As the first hints of dawn fringed the eastern horizon, we made a few decoy adjustments and waited for the first flocks to appear overhead. As a goose (or any other bird) flaps its wings, it disturbs the air, leaving whirling eddies behind. Some species, such as the Canada goose, have learned to take advantage of the upward disturbed air created off the wings of others by flying in a V-formation. Each bird thus adds the lift lost by the bird ahead to its own. This “drafting” allows the geese to travel at an easier pace through their long flights. Researchers have found that the reduced resistance allows geese flying in Vs to fly as much as about 70 percent farther than they could individually.
The first flocks we encountered used their extra lift to swing high and wide of our decoy spread, some intent on reaching a field across the road where another group of hunters was set up. But it didn’t take long for a bunch of 20 or so to come in low, contemplate a landing, then have second thoughts. Too late. Our volley dropped four. A little later another flock decoyed—and so it went.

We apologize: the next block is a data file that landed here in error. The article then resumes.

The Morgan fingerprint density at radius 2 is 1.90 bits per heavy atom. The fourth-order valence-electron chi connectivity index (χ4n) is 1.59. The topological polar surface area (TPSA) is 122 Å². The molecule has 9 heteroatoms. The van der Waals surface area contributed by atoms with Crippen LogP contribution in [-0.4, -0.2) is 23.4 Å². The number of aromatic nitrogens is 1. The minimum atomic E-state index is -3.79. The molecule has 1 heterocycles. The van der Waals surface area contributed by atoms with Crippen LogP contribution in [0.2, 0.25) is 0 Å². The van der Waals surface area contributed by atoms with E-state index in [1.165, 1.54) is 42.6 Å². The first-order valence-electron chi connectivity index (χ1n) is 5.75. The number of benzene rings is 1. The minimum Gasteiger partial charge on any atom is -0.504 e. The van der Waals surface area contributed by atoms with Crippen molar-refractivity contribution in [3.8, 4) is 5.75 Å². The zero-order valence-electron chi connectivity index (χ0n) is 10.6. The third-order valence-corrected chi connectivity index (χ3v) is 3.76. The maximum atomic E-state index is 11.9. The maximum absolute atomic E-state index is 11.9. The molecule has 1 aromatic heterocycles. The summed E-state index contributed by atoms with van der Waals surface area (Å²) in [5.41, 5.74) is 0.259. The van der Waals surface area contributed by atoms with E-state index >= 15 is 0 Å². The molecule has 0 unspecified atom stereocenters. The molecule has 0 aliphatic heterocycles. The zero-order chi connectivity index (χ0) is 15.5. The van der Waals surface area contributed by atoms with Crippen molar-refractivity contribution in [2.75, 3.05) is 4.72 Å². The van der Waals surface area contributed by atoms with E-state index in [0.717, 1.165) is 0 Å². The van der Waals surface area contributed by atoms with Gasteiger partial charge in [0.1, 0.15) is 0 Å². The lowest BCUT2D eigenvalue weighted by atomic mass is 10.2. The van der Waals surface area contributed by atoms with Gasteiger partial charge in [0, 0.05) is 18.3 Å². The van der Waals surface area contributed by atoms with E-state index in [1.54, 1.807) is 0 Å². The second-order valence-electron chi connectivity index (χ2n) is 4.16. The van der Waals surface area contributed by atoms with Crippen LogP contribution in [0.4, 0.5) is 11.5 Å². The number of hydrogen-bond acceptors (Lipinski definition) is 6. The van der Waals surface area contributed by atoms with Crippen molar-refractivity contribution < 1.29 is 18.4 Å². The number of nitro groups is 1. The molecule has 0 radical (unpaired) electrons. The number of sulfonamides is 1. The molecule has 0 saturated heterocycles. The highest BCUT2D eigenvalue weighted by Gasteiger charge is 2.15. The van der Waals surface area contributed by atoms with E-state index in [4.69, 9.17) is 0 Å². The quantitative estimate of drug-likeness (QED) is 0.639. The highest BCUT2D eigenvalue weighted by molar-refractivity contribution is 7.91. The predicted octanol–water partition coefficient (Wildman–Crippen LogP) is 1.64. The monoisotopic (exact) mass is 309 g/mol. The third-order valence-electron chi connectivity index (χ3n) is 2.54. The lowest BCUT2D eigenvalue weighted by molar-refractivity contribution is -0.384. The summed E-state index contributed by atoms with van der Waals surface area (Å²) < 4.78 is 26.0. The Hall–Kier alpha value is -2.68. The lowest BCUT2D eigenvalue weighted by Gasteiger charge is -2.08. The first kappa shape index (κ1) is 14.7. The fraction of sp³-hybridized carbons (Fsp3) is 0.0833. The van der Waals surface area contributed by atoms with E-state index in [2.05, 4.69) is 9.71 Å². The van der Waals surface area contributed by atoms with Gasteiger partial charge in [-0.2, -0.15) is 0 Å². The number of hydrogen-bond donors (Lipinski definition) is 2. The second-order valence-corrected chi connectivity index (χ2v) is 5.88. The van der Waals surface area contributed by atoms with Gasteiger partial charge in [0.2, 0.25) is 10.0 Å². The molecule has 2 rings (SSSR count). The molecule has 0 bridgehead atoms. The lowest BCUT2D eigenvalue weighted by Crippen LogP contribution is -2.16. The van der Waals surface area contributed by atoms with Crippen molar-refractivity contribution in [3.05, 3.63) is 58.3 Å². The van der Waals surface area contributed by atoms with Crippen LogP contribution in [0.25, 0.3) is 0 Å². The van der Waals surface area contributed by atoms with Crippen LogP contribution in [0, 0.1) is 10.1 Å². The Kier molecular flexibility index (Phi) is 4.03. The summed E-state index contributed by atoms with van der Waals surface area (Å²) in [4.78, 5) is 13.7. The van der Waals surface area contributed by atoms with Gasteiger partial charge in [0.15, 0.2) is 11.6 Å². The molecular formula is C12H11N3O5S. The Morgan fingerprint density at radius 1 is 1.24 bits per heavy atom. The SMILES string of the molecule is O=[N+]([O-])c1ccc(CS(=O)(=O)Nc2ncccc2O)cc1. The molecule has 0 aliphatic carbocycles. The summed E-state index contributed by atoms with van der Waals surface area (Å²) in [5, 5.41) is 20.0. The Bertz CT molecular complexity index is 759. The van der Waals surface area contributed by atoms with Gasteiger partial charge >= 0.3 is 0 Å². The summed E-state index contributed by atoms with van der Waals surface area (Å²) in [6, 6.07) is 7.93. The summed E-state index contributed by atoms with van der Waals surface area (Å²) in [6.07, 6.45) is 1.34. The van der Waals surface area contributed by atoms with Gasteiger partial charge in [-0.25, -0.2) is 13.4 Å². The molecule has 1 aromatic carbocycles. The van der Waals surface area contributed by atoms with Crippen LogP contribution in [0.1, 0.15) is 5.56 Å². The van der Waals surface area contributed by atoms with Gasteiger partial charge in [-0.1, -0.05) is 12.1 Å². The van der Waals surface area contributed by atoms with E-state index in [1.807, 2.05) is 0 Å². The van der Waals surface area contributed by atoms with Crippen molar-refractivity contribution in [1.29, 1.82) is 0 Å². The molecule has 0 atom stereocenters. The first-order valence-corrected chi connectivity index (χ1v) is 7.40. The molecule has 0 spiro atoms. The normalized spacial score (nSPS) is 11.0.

Some outfitters say Colorado’s Front Range waterfowl hunting is as good as it gets. “Colorado goose hunting can be some of the best in the nation,” according to Front Range Guide Service. “During peak migration, Colorado’s Front Range corridor can hold upwards of 250,000 birds, consisting of several subspecies of Canadas. The first migrants to arrive are the short grass prairie goose or lessers that announce their presence in large noisy flocks around mid-November. The majority of the wintering flock will consist of the high line Canadas that will average around 8 pounds, these normally arrive in December and will be bolstered by greater Canadas from Montana and Canadian provinces later in the month and into January. Colorado hunters can be fortunate enough to also experience a reverse migration in February, as thousands of geese return from the southern half of the nation, making things brand new.”